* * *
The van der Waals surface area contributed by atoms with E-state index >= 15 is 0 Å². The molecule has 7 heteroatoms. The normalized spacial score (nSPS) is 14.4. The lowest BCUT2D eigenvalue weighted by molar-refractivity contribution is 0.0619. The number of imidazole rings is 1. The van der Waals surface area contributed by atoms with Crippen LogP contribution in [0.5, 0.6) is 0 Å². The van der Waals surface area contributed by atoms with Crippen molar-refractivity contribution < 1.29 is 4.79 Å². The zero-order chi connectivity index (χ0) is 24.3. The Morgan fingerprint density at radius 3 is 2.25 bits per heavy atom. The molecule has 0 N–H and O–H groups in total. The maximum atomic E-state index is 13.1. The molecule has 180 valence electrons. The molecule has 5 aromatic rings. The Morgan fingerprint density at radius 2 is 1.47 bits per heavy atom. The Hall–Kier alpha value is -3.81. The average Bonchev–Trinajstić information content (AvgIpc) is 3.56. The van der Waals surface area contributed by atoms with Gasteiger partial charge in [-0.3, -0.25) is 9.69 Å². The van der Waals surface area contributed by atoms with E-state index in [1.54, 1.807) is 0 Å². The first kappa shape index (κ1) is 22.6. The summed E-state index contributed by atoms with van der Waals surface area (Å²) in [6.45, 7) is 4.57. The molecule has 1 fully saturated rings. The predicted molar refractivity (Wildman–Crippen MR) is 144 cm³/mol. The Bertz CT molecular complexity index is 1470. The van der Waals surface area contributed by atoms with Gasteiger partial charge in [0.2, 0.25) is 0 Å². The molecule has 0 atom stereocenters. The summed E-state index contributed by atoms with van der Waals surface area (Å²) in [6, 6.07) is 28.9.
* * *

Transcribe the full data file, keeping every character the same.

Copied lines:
The van der Waals surface area contributed by atoms with E-state index >= 15 is 0 Å². The molecule has 7 heteroatoms. The normalized spacial score (nSPS) is 14.4. The lowest BCUT2D eigenvalue weighted by molar-refractivity contribution is 0.0619. The number of imidazole rings is 1. The van der Waals surface area contributed by atoms with Crippen LogP contribution in [0.5, 0.6) is 0 Å². The van der Waals surface area contributed by atoms with Crippen molar-refractivity contribution < 1.29 is 4.79 Å². The zero-order chi connectivity index (χ0) is 24.3. The Morgan fingerprint density at radius 3 is 2.25 bits per heavy atom. The molecule has 0 N–H and O–H groups in total. The maximum atomic E-state index is 13.1. The molecule has 180 valence electrons. The molecule has 5 aromatic rings. The Morgan fingerprint density at radius 2 is 1.47 bits per heavy atom. The Hall–Kier alpha value is -3.81. The average Bonchev–Trinajstić information content (AvgIpc) is 3.56. The van der Waals surface area contributed by atoms with Gasteiger partial charge in [-0.3, -0.25) is 9.69 Å². The van der Waals surface area contributed by atoms with E-state index in [1.54, 1.807) is 0 Å². The first kappa shape index (κ1) is 22.6. The summed E-state index contributed by atoms with van der Waals surface area (Å²) in [6.45, 7) is 4.57. The molecule has 1 fully saturated rings. The predicted molar refractivity (Wildman–Crippen MR) is 144 cm³/mol. The Bertz CT molecular complexity index is 1470. The van der Waals surface area contributed by atoms with Gasteiger partial charge in [0.2, 0.25) is 0 Å². The molecule has 0 atom stereocenters. The summed E-state index contributed by atoms with van der Waals surface area (Å²) in [6, 6.07) is 28.9.